Photo: Wendell Walker

EXHIBITION
D’Oh! Animating America’s Funniest Family

March 7–August 16
Amphitheater Gallery

Please note: As part of the worldwide effort to mitigate the spread of coronavirus, the Museum building is temporarily closed and all exhibitions and programs suspended until further notice.  

The Simpsons first appeared in 1987 as a recurring animated short on The Tracey Ullman Show, and debuted as a half-hour series on the Fox network in December 1989. Audiences immediately connected with the show’s distinctive visual style and its mix of acerbic parody and slapstick comedy. Now in its 31st season, The Simpsons is the longest-running series in the history of television.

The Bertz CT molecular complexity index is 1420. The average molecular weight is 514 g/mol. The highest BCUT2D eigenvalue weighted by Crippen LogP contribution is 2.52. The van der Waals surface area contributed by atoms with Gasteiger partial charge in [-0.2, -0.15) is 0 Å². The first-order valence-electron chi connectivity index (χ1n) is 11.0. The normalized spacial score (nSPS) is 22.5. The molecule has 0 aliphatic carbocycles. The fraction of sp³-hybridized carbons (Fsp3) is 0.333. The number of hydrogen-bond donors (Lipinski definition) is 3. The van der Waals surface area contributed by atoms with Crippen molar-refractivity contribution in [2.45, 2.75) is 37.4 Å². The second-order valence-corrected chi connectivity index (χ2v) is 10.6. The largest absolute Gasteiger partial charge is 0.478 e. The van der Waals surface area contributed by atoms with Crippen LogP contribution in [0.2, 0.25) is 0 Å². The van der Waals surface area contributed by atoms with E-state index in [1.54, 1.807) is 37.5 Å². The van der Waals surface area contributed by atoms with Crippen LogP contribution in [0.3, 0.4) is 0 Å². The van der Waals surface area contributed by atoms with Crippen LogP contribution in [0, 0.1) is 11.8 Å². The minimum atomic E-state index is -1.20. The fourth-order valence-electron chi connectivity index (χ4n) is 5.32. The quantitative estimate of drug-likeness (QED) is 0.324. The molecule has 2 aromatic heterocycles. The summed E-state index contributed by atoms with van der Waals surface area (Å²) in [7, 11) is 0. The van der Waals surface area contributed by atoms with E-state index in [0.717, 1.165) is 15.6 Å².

Before switching to digital animation in 2002, The Simpsons was made using traditional cel animation. In this process, images are hand-painted onto transparent plastic sheets —or cels—and photographed sequentially over painted backgrounds. Some of the thousands of cels used to create each half-hour episode were made available for purchase, enabling avid fans to amass collections featuring their favorite characters and gags.

This exhibition presents a selection of character art and cels from the collection of animation enthusiasts Bill Heeter and Kristi Correa. Their collection provides a window into the evolution of The Simpsons’s character design, captures some of the funniest moments of life in Springfield, and represents the connection between an iconic television show and its devoted fans.

Special thanks to Bill Heeter and Kristi Correa, and to Margaret Bullock and Rock Hushka of the Tacoma Art Museum. The lighting of this exhibition has been generously supported by Lutron Electronics, utilizing their state-of-the-art Ketra lighting system.